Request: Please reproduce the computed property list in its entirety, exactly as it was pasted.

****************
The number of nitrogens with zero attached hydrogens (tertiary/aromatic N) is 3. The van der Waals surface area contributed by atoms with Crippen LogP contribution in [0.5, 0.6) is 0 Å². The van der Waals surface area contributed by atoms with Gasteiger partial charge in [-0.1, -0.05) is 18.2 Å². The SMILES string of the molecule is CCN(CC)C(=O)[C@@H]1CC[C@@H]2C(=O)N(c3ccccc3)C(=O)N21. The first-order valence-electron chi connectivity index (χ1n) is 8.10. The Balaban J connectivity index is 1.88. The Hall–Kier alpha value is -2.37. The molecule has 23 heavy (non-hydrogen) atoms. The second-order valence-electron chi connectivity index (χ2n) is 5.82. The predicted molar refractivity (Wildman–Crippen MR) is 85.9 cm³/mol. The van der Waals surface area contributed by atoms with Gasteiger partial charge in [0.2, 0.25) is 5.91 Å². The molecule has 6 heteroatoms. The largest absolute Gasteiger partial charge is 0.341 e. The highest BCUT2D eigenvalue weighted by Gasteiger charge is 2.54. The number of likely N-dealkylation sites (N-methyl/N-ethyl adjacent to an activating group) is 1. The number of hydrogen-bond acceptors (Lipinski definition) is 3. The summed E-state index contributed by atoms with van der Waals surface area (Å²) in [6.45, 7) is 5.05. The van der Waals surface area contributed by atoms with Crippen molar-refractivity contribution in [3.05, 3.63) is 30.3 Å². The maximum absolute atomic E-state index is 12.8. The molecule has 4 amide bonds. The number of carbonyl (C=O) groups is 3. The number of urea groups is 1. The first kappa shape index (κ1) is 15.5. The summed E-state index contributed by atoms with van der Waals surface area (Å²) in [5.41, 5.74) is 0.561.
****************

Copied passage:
The number of nitrogens with zero attached hydrogens (tertiary/aromatic N) is 3. The van der Waals surface area contributed by atoms with Crippen LogP contribution in [0.5, 0.6) is 0 Å². The van der Waals surface area contributed by atoms with Gasteiger partial charge in [-0.1, -0.05) is 18.2 Å². The SMILES string of the molecule is CCN(CC)C(=O)[C@@H]1CC[C@@H]2C(=O)N(c3ccccc3)C(=O)N21. The first-order valence-electron chi connectivity index (χ1n) is 8.10. The Balaban J connectivity index is 1.88. The Hall–Kier alpha value is -2.37. The molecule has 23 heavy (non-hydrogen) atoms. The second-order valence-electron chi connectivity index (χ2n) is 5.82. The predicted molar refractivity (Wildman–Crippen MR) is 85.9 cm³/mol. The van der Waals surface area contributed by atoms with Gasteiger partial charge in [0.2, 0.25) is 5.91 Å². The molecule has 6 heteroatoms. The largest absolute Gasteiger partial charge is 0.341 e. The highest BCUT2D eigenvalue weighted by Gasteiger charge is 2.54. The number of likely N-dealkylation sites (N-methyl/N-ethyl adjacent to an activating group) is 1. The number of hydrogen-bond acceptors (Lipinski definition) is 3. The summed E-state index contributed by atoms with van der Waals surface area (Å²) in [6.45, 7) is 5.05. The van der Waals surface area contributed by atoms with Crippen molar-refractivity contribution in [3.05, 3.63) is 30.3 Å². The maximum absolute atomic E-state index is 12.8. The molecule has 4 amide bonds. The number of carbonyl (C=O) groups is 3. The number of urea groups is 1. The first kappa shape index (κ1) is 15.5. The summed E-state index contributed by atoms with van der Waals surface area (Å²) in [5.41, 5.74) is 0.561.